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Title: Dopamine interaction with other neurotransmitter systems : relevance in the pathophysiology and treatment of CNS disorders
Authors: Di Giovanni, Giuseppe
Keywords: Central nervous system -- Diseases
Issue Date: 2010
Publisher: Wiley-Blackwell Publishing Ltd.
Citation: Di Giovanni, G. (2010). Editorial: "Dopamine interaction with other neurotransmitter systems : relevance in the pathophysiology and treatment of CNS disorders". CNS Neuroscience & Therapeutics, 16(3), 125-126.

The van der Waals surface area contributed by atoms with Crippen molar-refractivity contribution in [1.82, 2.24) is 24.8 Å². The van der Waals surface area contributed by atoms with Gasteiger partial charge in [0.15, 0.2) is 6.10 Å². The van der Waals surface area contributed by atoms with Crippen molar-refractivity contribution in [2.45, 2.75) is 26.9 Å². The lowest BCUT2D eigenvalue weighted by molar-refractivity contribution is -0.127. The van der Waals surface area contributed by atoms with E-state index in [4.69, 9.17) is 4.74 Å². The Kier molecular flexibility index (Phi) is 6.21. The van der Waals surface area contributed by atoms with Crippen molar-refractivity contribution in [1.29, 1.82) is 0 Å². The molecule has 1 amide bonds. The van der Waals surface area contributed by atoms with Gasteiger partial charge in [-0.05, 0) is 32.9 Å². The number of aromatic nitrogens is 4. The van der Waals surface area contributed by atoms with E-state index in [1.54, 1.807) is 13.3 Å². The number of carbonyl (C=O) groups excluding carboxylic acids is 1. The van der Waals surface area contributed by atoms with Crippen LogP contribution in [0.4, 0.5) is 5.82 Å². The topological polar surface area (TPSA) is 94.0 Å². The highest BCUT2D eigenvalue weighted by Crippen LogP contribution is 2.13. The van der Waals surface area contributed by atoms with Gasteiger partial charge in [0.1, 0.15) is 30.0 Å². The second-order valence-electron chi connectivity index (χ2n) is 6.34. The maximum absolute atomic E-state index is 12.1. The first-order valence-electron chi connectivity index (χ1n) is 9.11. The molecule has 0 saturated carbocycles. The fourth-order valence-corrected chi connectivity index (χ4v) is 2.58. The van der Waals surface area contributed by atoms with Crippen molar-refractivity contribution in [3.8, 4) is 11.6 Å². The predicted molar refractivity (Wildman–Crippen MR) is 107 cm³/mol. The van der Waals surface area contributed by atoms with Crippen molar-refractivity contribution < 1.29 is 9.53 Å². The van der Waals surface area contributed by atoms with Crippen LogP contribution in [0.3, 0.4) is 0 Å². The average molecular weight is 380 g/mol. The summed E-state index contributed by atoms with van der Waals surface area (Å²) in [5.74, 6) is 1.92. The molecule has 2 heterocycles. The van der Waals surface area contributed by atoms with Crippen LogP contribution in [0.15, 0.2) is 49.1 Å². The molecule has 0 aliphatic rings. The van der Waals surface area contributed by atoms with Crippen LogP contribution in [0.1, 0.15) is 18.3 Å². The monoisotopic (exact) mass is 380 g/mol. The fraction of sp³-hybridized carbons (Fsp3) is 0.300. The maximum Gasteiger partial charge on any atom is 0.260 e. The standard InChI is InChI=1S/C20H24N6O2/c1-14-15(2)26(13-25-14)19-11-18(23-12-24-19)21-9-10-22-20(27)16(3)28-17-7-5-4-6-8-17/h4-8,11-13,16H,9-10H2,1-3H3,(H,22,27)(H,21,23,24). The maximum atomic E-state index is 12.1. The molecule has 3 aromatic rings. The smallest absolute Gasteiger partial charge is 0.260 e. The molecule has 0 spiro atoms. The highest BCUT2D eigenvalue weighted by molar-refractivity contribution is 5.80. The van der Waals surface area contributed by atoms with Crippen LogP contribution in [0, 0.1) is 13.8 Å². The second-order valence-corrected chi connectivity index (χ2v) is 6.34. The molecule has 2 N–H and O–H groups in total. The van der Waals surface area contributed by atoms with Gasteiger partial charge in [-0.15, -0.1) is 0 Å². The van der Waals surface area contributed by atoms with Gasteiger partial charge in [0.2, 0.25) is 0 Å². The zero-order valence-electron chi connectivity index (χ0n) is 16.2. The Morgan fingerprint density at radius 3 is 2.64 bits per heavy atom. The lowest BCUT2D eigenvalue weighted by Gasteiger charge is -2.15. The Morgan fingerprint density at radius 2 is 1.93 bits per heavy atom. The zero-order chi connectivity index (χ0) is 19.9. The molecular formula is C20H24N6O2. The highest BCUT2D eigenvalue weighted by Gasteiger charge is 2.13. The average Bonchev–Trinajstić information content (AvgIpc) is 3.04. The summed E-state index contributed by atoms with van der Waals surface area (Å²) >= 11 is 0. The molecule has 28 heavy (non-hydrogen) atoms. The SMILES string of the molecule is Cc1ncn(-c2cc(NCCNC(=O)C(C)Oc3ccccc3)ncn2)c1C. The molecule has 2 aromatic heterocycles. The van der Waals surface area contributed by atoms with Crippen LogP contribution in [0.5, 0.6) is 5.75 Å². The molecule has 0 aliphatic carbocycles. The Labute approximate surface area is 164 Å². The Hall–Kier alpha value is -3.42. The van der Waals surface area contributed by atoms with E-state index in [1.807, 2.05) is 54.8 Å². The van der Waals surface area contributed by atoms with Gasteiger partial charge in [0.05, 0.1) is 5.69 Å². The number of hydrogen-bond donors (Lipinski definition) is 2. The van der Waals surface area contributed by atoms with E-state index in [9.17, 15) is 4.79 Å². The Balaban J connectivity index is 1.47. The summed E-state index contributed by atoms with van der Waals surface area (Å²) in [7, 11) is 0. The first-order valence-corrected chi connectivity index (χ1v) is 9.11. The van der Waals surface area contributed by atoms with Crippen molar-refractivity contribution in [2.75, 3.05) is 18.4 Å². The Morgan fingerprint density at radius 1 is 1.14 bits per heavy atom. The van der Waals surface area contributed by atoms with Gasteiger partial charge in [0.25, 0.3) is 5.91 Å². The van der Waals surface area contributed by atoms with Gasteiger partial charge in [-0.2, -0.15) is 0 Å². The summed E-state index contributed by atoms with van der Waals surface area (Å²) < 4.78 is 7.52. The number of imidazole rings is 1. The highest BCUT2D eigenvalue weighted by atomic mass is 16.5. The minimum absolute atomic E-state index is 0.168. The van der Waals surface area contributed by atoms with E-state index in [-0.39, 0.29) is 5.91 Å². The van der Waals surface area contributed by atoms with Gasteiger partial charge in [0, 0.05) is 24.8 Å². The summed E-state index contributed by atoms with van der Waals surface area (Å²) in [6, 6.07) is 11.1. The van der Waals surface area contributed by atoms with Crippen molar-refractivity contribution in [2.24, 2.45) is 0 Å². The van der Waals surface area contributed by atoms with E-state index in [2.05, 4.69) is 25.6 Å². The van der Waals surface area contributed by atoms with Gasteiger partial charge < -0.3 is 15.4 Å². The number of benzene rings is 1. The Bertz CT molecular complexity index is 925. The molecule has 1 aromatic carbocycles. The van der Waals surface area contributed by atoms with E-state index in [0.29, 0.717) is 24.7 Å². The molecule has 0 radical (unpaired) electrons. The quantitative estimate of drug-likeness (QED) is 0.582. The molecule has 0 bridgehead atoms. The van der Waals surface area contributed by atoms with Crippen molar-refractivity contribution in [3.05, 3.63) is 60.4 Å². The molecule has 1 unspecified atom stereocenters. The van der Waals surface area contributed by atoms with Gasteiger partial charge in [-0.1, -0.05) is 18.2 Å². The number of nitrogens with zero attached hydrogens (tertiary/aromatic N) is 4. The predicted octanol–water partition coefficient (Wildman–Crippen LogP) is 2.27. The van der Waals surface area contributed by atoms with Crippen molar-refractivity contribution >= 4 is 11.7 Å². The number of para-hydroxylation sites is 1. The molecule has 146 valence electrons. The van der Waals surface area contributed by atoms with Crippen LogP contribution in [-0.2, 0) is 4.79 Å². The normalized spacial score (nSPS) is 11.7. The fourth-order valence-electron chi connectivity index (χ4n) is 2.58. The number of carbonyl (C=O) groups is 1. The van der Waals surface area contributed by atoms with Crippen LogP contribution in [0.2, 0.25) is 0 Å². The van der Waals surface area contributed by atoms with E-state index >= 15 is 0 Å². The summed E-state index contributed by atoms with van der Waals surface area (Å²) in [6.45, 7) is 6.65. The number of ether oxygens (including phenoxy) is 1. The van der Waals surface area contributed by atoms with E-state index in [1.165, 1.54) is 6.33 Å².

Abstract: Decades ago, in the late 1950s, dopamine (DA), a highly conserved catecholaminergic neurotransmitter, was discovered in the mammalian brain. The first role identified for DA was in the control of movement. Degeneration of DA neurons within the substantia nigra pars compacta (SNc) and the consequential DA depletion in the striatum were indeed shown by Oleh Hornykiewicz to be the cause of neurological symptoms in Parkinson's disease (PD). This discovery and the subsequent use of L-DOPA in such patients, which represents one of the most successful stories in neuropharmacology, has generated such intense research that this little cluster of DA neurons has become the most studied in the brain today. DA neurons represent a tiny proportion of the total neuronal population in the central nervous system (CNS) but, through their highly divergent branching networks of fibers, these few cells influence large territories of the brain. The majority of brain DA cells resides in the ventral part of mesencephalon. Essentially, they are restricted to two nuclei, the ventral tegmental area of Tsai (VTA) and the lateral SNc. Nevertheless, cells expressing tyrosine hydroxylase (TH), the rate-limiting enzyme in the biosynthesis of catecholamines, have also been described in the striatum of rodents, monkeys and even humans. DA neurons in the midbrain are spontaneously active and show regular, irregular and bursting patterns of activity that are an essential component of the DA release process. DA neuronal activity can be modulated by diverse life events, ranging from exposure to drugs, stress, or unpredictable rewards. Strikingly, it has been shown that DA neuronal discharge is altered in an animal model of depression and can be corrected by desipramine treatment. The new field of optogenetics has furthered our understanding of the causal role of DA cell action potential patterns in driving behavioral changes, opening a second exciting electrophysiological era for the dopaminergic neurons. Use of this new technique, together with the subsequent advances gained by associated research will be beneficial for patients with various neurological and psychiatric disorders, including PD.
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